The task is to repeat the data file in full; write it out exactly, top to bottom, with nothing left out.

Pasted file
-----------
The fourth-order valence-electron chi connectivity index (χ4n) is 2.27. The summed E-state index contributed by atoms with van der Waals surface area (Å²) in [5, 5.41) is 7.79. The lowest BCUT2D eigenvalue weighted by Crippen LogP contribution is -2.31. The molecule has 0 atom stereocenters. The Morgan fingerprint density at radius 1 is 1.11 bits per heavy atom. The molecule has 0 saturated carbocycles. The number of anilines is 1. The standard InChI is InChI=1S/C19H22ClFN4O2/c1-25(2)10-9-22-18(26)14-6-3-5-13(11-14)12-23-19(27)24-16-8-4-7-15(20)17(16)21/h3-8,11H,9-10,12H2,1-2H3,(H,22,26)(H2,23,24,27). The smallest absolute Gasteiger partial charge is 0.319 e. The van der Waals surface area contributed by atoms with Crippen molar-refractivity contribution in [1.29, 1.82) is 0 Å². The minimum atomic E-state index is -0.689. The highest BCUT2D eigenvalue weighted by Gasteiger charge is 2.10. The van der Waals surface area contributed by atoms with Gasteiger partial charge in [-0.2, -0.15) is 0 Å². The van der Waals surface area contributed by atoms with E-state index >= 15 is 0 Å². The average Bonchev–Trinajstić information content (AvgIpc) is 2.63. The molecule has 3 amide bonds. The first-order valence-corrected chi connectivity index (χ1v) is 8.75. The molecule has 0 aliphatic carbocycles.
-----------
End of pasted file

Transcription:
The fourth-order valence-electron chi connectivity index (χ4n) is 2.27. The summed E-state index contributed by atoms with van der Waals surface area (Å²) in [5, 5.41) is 7.79. The lowest BCUT2D eigenvalue weighted by Crippen LogP contribution is -2.31. The molecule has 0 atom stereocenters. The Morgan fingerprint density at radius 1 is 1.11 bits per heavy atom. The molecule has 0 saturated carbocycles. The number of anilines is 1. The standard InChI is InChI=1S/C19H22ClFN4O2/c1-25(2)10-9-22-18(26)14-6-3-5-13(11-14)12-23-19(27)24-16-8-4-7-15(20)17(16)21/h3-8,11H,9-10,12H2,1-2H3,(H,22,26)(H2,23,24,27). The smallest absolute Gasteiger partial charge is 0.319 e. The van der Waals surface area contributed by atoms with Crippen molar-refractivity contribution in [1.29, 1.82) is 0 Å². The minimum atomic E-state index is -0.689. The highest BCUT2D eigenvalue weighted by Gasteiger charge is 2.10. The van der Waals surface area contributed by atoms with Gasteiger partial charge in [-0.2, -0.15) is 0 Å². The van der Waals surface area contributed by atoms with E-state index >= 15 is 0 Å². The average Bonchev–Trinajstić information content (AvgIpc) is 2.63. The molecule has 3 amide bonds. The first-order valence-corrected chi connectivity index (χ1v) is 8.75. The molecule has 0 aliphatic carbocycles.